Covariance is a measure of how changes in one variable are associated with changes in a second variable. Specifically, it’s a measure of the degree to which two variables are linearly associated.
The formula to calculate the covariance between two variables, X and Y is:
COV(X, Y) = Σ(x-x)(y-y) / n
A covariance matrix is a square matrix that shows the covariance between different variables in a dataset.
This tutorial explains how to create a covariance matrix for a given dataset in SPSS.
Example: Covariance Matrix in SPSS
Suppose we have the following dataset that shows the test scores of 10 different students for three subjects: math, science, and history:
To create a covariance matrix for this dataset, click the Analyze tab, then Correlate, then Bivariate:
In the new window that pops up, drag each of the three variables into the box labelled Variables:
Next, click Options. Check the box next to Cross-product deviations and covariances. Then click Continue.
Then click OK. The output will appear in a new window:
To obtain the covariance for each pairwise combination of variables, you must divide the Sum of Squares and Cross-products by N.
For example, the covariance between math and science can be calculated as:
COV(math, science) = 332.000 / 10 = 33.2.
Similarly, the covariance between math and history can be calculated as:
COV(math, history) = -244.400 / 10 = -24.44.
You can also obtain the variance for each variable by dividing the Sum of Squares and Cross-products by N.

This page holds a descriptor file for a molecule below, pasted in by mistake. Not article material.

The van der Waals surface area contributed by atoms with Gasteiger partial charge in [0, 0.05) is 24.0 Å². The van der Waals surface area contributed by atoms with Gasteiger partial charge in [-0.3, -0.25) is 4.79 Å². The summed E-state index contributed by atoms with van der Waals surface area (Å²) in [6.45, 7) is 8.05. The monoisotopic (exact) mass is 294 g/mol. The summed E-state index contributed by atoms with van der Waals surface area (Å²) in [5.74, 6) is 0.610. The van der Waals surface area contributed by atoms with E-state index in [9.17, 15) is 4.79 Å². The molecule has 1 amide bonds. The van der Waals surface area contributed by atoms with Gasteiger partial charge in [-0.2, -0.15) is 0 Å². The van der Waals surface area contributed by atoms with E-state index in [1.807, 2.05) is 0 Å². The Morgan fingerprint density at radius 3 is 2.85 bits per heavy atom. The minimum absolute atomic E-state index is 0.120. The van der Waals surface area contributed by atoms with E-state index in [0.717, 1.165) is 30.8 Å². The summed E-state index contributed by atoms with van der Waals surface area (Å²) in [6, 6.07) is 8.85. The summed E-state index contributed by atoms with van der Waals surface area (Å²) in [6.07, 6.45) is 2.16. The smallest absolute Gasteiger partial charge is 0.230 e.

For example, the variance for math can be calculated as:
VAR(math) = 649.600 / 10 = 64.96.
You can obtain the entire covariance matrix for this dataset by performing similar calculations:
How to Interpret a Covariance Matrix
The values along the diagonals of the covariance matrix are simply the variances of each subject. For example:
- The variance of the math scores is 64.96.
- The variance of the science scores is 56.4.
- The variance of the history scores is 75.56.
The other values in the matrix represent the covariances between the various subjects. For example:
- The covariance between the math and science scores is 33.2.
- The covariance between the math and history scores is -24.44.
- The covariance between the science and history scores is -24.1.
A positive number for covariance indicates that two variables tend to increase or decrease in tandem. For example, math and science have a positive covariance (33.2), which indicates that students who score high on math also tend to score high on science. Likewise, students who score low on math also tend to score low on science.
A negative number for covariance indicates that as one variable increases, a second variable tends to decrease. For example, science and history have a negative covariance (-24.1), which indicates that students who score high on science tend to score low on history. Likewise, students who score low on science tend to score high on history.